Though she will run in and bite, she doesn’t yet have the confidence to walk up and take hold of a nose. On the drive she will hold a line better than some of my finished dogs. She is a gifted dog and ranks up there with one of the best I’ve ever started. You can never be sure how they will finish but I couldn’t ask for a better beginning. She is a joy to work. To summarize … The basics of what I look for and the repercussions when these basics are lacking.
1. I think first and foremost I want eye and balance …
The male has very little of either but does have enough to keep his sheep together. He has NO PROBLEM with push but I will have to constantly work on keeping him at the correct flank distance as this will never be natural with him. The female will need to have her confidence worked on more than her balance. The male will take a much longer since he doesn’t have the built in flank distance and I will have to put this is in him and we are talking a very time consuming program! If he had any less eye I would be truly concerned as I really prefer a dog with a little more eye.
2. Power …
This is a hard one! I’ve had dogs I watched sheep run off when they were young and yet when matured would take on anything. So, I try not to worry unnecessarily about this issue. I feel it can be developed to some extent. The male, as I have already mentioned, is not lacking and will not need a lot of work in this area. The female will need more work and encouragement before I will feel completely comfortable with her. One way I will accomplish this is by backing sheep in a corner and have her walk up and touch noses with the sheep and then teach her to “take – hold” on command. This will take some time but I don’t feel I need to rush it. I’ll make sure not to overmatch her with a sheep that will grind her into the ground and knock all the confidence out of her. I started her on dog broke (i.e. easy to move sheep) and will “work up” to sheep that have more resistance to them. I will let her go in and take hold if at any time she acts unsure and I will always be there to make sure I can help her if needed. I will do the same with the male even thought he doesn’t need it as much as she does.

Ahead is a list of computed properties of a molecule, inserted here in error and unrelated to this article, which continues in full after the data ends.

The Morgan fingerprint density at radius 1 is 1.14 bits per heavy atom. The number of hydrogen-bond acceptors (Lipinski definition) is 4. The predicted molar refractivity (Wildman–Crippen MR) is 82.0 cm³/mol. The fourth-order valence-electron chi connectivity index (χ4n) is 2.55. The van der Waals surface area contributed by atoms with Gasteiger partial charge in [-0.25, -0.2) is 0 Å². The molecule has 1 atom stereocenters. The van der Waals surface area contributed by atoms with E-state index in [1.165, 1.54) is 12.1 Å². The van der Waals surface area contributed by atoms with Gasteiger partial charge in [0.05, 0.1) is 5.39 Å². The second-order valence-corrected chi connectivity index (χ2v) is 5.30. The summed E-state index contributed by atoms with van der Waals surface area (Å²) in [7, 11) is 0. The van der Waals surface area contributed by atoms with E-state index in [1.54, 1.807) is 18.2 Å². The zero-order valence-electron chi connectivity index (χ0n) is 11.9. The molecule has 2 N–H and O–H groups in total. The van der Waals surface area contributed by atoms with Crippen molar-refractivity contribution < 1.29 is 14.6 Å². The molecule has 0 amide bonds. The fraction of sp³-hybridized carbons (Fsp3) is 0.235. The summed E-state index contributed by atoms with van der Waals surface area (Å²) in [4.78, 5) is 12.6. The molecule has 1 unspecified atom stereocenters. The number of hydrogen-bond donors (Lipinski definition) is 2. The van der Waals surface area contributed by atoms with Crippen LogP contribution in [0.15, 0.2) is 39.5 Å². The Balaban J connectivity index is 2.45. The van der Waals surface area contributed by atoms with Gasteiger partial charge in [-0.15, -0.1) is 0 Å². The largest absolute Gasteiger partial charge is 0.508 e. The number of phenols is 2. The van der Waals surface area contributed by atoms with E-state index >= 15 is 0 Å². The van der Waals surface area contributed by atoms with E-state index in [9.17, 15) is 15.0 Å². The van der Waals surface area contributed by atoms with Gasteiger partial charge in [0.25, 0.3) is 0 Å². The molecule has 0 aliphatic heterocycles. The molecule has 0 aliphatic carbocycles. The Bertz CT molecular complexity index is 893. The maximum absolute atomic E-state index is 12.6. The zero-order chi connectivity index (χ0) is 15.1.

3. Biddable …
I want a dog to listen!! This is of course of prime importance when you are dealing in trial dogs. It adds up to more than that because it is what makes working a dog enjoyable. If you have to fight a dog every step he takes then eventually it will take the pleasure out of working. You need a dog that wants to cooperate and help you, not one whose goal in life is to make yours more tedious. It’s difficult to explain because it’s not a tangible thing but you know it when you have it. Some dogs glance at you to say “OK now what”? Some just cock an ear to hear you better. It doesn’t matter how they do it as long as the message is “I want to interact with you”. It is more than “I want to work sheep,” it’s “I want to work sheep with you.” I sometimes think this attitude is one of the most important things a working dog can exhibit. If, when you put pressure on him (training is pressure!), he cops an attitude refusing to give 100% then obviously it is impossible to get the best out of him. If he carries this attitude to the extreme he will quit you. I am not talking about being unfair while working. This will cause even a reasonable dog to get “an attitude”! I am talking about the formidable amount of pressure it takes to train a dog to Open standards. If you think of the hours and hours it takes to get a dog to trial standards you will understand why most trainers are very choosy about the dogs they keep for themselves.
I hope this will give you a portrait of what occurs while trying to train a dog … all of the trainer’s thoughts on how to correct faults, the worries and concerns about how to best communicate to the dog and then the effort to bring out the best the dog has to give. None of this is included in the price of a dog but believe me it is there!